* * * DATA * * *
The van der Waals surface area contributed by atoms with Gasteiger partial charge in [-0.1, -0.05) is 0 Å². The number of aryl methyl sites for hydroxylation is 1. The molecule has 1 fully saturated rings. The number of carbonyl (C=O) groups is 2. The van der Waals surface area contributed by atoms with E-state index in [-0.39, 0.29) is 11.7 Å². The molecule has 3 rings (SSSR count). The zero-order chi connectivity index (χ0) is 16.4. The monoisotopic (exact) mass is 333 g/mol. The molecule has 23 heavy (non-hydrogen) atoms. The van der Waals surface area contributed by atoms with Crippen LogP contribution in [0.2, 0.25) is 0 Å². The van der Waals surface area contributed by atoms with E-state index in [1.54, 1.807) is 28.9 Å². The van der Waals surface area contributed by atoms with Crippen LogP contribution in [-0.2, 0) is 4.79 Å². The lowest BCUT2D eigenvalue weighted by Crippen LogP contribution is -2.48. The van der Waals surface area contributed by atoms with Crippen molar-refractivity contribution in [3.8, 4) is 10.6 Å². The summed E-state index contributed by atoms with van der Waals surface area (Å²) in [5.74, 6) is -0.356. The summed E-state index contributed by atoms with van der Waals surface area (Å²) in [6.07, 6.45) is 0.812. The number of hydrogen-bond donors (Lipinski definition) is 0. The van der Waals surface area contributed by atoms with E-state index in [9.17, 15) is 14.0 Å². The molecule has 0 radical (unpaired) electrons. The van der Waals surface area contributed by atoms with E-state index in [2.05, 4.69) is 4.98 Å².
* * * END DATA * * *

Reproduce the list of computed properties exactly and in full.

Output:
The van der Waals surface area contributed by atoms with Gasteiger partial charge in [-0.1, -0.05) is 0 Å². The number of aryl methyl sites for hydroxylation is 1. The molecule has 1 fully saturated rings. The number of carbonyl (C=O) groups is 2. The van der Waals surface area contributed by atoms with E-state index in [-0.39, 0.29) is 11.7 Å². The molecule has 3 rings (SSSR count). The zero-order chi connectivity index (χ0) is 16.4. The monoisotopic (exact) mass is 333 g/mol. The molecule has 23 heavy (non-hydrogen) atoms. The van der Waals surface area contributed by atoms with Crippen LogP contribution in [0.2, 0.25) is 0 Å². The van der Waals surface area contributed by atoms with E-state index in [1.54, 1.807) is 28.9 Å². The van der Waals surface area contributed by atoms with Crippen LogP contribution in [-0.2, 0) is 4.79 Å². The lowest BCUT2D eigenvalue weighted by Crippen LogP contribution is -2.48. The van der Waals surface area contributed by atoms with Crippen molar-refractivity contribution in [3.8, 4) is 10.6 Å². The summed E-state index contributed by atoms with van der Waals surface area (Å²) in [5.74, 6) is -0.356. The summed E-state index contributed by atoms with van der Waals surface area (Å²) in [6.07, 6.45) is 0.812. The number of hydrogen-bond donors (Lipinski definition) is 0. The van der Waals surface area contributed by atoms with E-state index in [9.17, 15) is 14.0 Å². The molecule has 0 radical (unpaired) electrons. The van der Waals surface area contributed by atoms with E-state index in [2.05, 4.69) is 4.98 Å².